“I guess it’s my math background,” he said. “I like to go by fives. We got to 15 before and we dropped back. I like to progress. The next number I like to get is 20 games over. I always go by fives. Not just because I’m wearing five. I like to think in fives. That tells me that we continue to play good and we’re continuing to win more than we lose.”

The Nationals swept the Giants with a wild 6-5 walkoff win, pushing the Nationals to their highest point of the season, 16 games over .500. And now, the lowly Colorado Rockies come to town for a three-game series beginning Friday. The team tied for the worst winning percentage in the majors may be just the team to help send the Nationals closer to that 20-game over .500 goal.

The Nationals have a 4 1/2-game lead in the NL East, nearing their highest margin of the season. In mid-June, they were five games ahead of second. The last the Nationals were not in first place was a five-game stretch in late May they quickly climbed out of. The closest this team was .500 was the first week of the season. Now, they continue to push ahead with the National League’s best record and are approaching the New York Yankees and Texas Rangers, who have the best two records in the majors, respectively, by a sliver. The league is noticing.

“We played Texas and Anaheim,” Giants second baseman Ryan Theriot said, according to the San Francisco Chronicle. “Those are two really good teams. In my mind, these [Nationals] are right up there.”

Of course, all of this success, nearing the midpoint of the season, can send a fan’s mind wandering ahead to October. Winning a series from the Giants, another first-place team, means something doesn’t it? Third baseman Ryan Zimmerman offered a more measured response earlier this week.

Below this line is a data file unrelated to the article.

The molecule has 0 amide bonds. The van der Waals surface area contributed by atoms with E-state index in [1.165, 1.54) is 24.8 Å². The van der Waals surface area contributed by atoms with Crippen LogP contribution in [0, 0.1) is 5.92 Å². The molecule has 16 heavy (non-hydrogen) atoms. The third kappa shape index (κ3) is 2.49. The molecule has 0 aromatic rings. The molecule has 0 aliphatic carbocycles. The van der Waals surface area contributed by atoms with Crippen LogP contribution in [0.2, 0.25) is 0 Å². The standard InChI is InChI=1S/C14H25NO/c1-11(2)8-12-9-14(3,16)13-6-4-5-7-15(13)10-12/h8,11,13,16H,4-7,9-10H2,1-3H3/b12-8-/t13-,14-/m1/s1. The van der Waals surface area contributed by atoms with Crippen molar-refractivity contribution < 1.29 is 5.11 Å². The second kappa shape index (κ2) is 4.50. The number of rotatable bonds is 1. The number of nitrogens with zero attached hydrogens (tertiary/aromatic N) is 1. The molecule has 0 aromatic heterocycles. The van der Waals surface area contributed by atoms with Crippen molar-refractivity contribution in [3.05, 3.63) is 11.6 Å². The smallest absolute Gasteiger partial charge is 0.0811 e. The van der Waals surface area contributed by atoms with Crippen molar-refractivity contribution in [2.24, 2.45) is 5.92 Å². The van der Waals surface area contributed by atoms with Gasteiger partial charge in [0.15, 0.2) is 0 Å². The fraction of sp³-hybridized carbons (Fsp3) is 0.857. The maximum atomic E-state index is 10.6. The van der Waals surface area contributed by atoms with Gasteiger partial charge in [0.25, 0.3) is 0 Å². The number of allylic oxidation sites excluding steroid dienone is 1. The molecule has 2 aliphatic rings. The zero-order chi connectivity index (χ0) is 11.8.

“We have a good team and we know we have a chance to do something special,” he said. “But we also know that it’s July, and nothing’s ever been won in July. We just have to keep — as stupid as it sounds — literally take it one day at a time and don’t get too caught up in it. But at the same time understand why we’re at this point. What we’ve done has worked. Even if we go through a skid or something like that, we need to continue to do the things that have gotten us to this point.”

But consider this: In the past 10 seasons, 37 teams finished July 5 with a .595 winning percentage or better, and 34 of them would have made the postseason under the current playoff design, which for the first time includes a second wild-card berth.


The Nationals trailed 5-1 at one point and scored two in the ninth to win on Adam LaRoche’s RBI groundout to win 6-5.

Nationals should take no chances with Stephen Strasburg’s innings limit, writes Thomas Boswell.


Storen, Tracy rehab in Potomac

Storen will ease back into bullpen

Werth to start swinging bat after break

Radio days at Nats Park

Harper a firefighter?

Clown T-shirt, bro

No all-star vote for Harper

Jackson finds his velocity again


Buffalo 9, Syracuse 8: Outfielder Jesus Valdez hit a grand slam and catcher Carlos Maldonado smacked a solo home run. The Chiefs emptied their bench, using 22 players in the 14-inning loss.

Harrisburg 8, Bowie 6: Second baseman Jeff Kobernus, catcher Sandy Leon and first baseman Justin Bloxom each drove in two runs.

Potomac 14, Frederick 3: Drew Storen started and pitched a scoreless, 1-2-3 inning. Chad Tracy went 0 for 2 and started at third base. Catcher David Freitas hit two home runs and drove in five runs.

Hagerstown 10, Lexington 8: First baseman Brett Newsome drove in four runs with a 2-for-5 performance and second baseman Cutter Dykstra went 2 for 5 with two doubles.

Auburn 10, Lowell 1: Designated hitter Carlos Alvarez and first baseman Shawn Pleffner each drove in two runs.